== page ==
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NCUA Ponzi scheme helped close St. Paul Croatian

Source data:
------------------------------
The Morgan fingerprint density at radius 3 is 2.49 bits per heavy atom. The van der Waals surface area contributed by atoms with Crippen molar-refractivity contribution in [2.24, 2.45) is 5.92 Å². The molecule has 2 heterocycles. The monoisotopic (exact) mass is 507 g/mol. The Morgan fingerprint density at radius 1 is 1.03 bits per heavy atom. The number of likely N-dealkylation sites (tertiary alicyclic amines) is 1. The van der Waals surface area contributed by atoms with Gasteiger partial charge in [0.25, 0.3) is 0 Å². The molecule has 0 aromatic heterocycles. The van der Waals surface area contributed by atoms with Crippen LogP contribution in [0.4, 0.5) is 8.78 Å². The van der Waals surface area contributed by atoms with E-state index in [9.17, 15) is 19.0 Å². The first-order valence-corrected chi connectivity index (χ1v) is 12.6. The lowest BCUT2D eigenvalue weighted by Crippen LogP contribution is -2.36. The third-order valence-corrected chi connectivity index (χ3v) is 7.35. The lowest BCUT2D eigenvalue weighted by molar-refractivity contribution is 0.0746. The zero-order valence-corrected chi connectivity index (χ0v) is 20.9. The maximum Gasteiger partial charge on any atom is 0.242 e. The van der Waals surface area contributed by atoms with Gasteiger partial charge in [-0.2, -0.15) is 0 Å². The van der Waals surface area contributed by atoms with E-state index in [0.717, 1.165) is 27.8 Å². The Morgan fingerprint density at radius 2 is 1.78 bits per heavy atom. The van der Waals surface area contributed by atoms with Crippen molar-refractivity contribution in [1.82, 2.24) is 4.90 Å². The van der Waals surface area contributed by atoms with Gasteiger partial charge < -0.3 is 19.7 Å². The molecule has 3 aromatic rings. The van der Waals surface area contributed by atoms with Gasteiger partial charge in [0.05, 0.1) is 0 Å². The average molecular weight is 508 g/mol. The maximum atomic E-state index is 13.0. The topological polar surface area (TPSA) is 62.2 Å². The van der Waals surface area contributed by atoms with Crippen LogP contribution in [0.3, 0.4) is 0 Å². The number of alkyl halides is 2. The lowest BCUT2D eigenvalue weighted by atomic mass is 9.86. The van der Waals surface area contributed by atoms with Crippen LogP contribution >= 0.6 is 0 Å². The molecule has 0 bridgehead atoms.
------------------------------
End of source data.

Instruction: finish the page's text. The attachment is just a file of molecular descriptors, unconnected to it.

CLEVELAND, Ohio (3/14/11)—The National Credit Union Administration (NCUA) has filed an adversarial action in the U.S. Bankruptcy Court in an attempt to preclude a debtor from discharging include loans that he allegedly fraudulently obtained from the failed St. Paul Croatian FCU as part of his Chapter 7 bankruptcy filing. The debtor, Stanley Paulic, took out and refinanced several loans between July 10, 2008 and Feb. 25, 2010, all of them allegedly under false pretenses. The NCUA has alleged that Paulic owes the credit union a total of $1.2 million in unpaid loans and is asking that these loans not be discharged based on provisions in bankruptcy code pertaining to debts procured through fraud. Paulic was a co-owner of Arizona-based Integrity Financial AZ, LLC, a onetime real estate investment firm that the Securities and Exchange Commission has said raised over $8 million in funds from nearly 60 investors. Many of the investors were also members of the now-failed credit union. Those investors were sold promissory notes that were “purportedly secured by real estate in Tonopah, Arizona, a town 55 miles west of Phoenix,” the SEC said. Integrity financial used these individual investments to pay dividends to their clients, in a manner SEC characterized as a “ponzi scheme.” The SEC charged Paulic and three others with securities fraud for making false and misleading statements about the safety and performance of a real estate-based investment program. St. Paul Croatian was placed into conservatorship by the NCUA on April 23, 2010, and closed on May 1. The credit union held $238.8 million in funds from 5,400 members when it was closed. The NCUA’s Office of the Inspector General last year reported that fraudulent loans pushed the credit union into liquidation. A Cleveland-based federal grand jury has indicted nine individuals on related fraud charges. (See related March 4 story: Nine indicted in St. Paul Croatian FCU collapse)

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